The attendants fed us fruit and gave us wine to drink. That actually relaxed me a bit for the rest of the ceremony. I couldn’t believe all the people watching us. Family, friends and strangers.
All the bowing and eating ended. We stood up and faced the crowd, who applauded. We all bowed. I spotted people I knew in the crowd. Roboseyo, true to form, was making faces to get me to laugh. It was just like being in the 4th grade school play again with the class clown trying to get me to snicker.
We went to the steps of the house for all the pictures. Mike took over, as well as an attendant who worked there. She knew EJ from her tour guide days, and she took good care of things, adjusting and positioning. Mike said she kicked ass in knowing exactly how to set up the mise en scene in the shots. We did family shots. Then friend shots (Ben: “Hey Joe, how about making those Japanese girls over there friends so they can be in the shot”). Lots of various pictures, and it was so fun.
Notable line: “Hey Mike, where’s our upskirt shot?”
Then Mike put EJ sitting on the ledge of the hanok. The attendant arranged her dress. He made some classic Chosun dynasty pics with her. He then sat me next to her. I got some previews of the shots, and they looked sharp. Blow it up and frame it quality.
I told everyone that taxis would take them to the reception at the front. Ben changed out of his hanbok. I changed out of my wedding robe and into my robe for the reception. Gathered everything and went to the taxi area. A new problem had arisen. Instead of being all there as EJ and Eun Hak had arranged (Eun Hak was in charge of the taxis), the taxis drivers staggered them out. They also thought they had to be there at 2:30 and not 12:30. EJ was livid and railed into the guy in charge of the taxis. In the end, he apologized three times and waited extra for my family at the end of the reception.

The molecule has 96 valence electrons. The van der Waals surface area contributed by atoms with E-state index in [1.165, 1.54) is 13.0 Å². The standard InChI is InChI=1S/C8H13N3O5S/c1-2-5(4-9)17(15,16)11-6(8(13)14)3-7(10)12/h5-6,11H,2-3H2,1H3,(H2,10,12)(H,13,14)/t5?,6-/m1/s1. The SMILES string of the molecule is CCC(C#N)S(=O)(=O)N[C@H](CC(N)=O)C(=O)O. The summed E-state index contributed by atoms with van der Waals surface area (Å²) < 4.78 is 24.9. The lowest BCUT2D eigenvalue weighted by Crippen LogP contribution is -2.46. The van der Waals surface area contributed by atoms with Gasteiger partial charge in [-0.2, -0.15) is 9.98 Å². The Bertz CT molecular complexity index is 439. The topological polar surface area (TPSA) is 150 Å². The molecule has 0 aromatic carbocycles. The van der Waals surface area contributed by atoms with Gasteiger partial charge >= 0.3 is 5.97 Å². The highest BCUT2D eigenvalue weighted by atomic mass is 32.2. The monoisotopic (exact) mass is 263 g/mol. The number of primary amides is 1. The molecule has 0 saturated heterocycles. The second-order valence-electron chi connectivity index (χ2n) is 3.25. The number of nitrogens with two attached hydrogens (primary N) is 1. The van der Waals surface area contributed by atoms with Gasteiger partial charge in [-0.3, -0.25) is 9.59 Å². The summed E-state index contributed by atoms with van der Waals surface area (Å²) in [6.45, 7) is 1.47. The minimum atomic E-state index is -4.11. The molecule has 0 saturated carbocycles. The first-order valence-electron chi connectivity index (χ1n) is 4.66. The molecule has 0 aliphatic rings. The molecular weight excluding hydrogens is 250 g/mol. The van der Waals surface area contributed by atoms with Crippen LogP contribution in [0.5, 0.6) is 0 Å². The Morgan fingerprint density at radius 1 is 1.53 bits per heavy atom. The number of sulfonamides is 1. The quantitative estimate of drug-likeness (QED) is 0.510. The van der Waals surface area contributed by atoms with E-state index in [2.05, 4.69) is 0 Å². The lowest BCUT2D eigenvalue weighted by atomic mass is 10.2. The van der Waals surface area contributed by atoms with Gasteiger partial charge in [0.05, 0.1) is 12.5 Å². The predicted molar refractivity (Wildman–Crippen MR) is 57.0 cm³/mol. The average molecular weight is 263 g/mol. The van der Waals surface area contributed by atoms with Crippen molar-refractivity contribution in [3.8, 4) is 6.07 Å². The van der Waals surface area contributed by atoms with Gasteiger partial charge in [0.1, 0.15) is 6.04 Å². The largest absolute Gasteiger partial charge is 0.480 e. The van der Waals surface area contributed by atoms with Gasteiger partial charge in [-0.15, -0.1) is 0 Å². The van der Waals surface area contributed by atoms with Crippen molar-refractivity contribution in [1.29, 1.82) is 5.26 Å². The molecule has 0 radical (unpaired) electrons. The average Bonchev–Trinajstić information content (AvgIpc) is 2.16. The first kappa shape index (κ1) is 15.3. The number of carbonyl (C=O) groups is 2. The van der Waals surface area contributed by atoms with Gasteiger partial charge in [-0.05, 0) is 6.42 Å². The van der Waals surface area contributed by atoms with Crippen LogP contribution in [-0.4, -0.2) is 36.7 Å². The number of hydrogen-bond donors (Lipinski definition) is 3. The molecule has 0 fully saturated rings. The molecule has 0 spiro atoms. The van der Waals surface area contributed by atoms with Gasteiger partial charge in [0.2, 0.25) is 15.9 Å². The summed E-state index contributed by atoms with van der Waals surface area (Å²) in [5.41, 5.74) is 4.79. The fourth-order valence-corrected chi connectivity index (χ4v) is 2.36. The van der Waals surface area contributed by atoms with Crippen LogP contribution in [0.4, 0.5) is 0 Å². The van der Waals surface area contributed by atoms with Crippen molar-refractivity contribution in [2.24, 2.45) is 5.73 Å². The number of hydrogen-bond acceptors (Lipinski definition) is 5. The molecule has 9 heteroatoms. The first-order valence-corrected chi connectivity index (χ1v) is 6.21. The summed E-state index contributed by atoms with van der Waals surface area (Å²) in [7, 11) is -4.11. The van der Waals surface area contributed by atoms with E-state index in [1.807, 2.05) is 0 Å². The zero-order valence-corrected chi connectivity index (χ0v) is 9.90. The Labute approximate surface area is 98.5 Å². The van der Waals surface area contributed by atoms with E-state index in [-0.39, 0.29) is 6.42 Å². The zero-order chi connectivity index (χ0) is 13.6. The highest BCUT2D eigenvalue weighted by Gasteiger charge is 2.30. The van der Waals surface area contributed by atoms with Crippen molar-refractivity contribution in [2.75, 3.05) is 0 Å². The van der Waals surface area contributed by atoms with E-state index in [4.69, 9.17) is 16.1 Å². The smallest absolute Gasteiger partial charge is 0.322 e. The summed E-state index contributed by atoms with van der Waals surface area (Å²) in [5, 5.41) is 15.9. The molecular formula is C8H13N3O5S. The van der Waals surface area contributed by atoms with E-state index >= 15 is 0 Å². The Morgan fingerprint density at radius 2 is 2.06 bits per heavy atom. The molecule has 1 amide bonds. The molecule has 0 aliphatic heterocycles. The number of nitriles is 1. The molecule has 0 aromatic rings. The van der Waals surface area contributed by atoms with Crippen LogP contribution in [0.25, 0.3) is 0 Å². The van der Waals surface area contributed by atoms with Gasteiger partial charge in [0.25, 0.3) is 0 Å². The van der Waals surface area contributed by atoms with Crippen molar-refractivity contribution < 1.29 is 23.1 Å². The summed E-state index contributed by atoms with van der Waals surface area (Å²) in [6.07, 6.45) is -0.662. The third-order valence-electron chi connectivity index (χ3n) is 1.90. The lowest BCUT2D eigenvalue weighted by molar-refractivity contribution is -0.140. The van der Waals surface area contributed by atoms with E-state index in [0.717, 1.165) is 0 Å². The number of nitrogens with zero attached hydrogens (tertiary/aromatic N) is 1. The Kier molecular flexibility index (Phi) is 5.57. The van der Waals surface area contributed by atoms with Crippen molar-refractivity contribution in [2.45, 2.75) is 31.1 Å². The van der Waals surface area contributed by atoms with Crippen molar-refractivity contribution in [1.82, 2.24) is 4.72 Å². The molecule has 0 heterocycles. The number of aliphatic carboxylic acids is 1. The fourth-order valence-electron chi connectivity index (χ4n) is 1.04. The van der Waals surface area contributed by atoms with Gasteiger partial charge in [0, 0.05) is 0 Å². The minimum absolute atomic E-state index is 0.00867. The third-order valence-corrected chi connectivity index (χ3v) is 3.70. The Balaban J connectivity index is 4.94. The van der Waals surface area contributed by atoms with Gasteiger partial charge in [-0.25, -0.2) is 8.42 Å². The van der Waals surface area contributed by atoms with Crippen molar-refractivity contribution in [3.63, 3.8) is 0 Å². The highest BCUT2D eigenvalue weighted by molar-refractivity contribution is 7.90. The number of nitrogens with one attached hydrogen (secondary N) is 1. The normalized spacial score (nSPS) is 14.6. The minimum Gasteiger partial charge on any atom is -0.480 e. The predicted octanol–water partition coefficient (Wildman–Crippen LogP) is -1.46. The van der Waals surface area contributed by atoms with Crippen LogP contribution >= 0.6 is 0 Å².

EJ and I got into her sister’s boyfriend’s SUV and entered the gridlock to the reception. When we got there, everyone was well into their plates at the seafood buffet. The restaurant had split the wedding party into two separate sections, greatly distancing everyone. My boss Chris and the crew from school were in the section with EJ’s family, as well as Brant and Injoo. I caught up with them. Then EJ introduced me to all her relatives. She struggled with the English descriptions of where each fit on the family tree. In Korea, there are specific names for every single relative.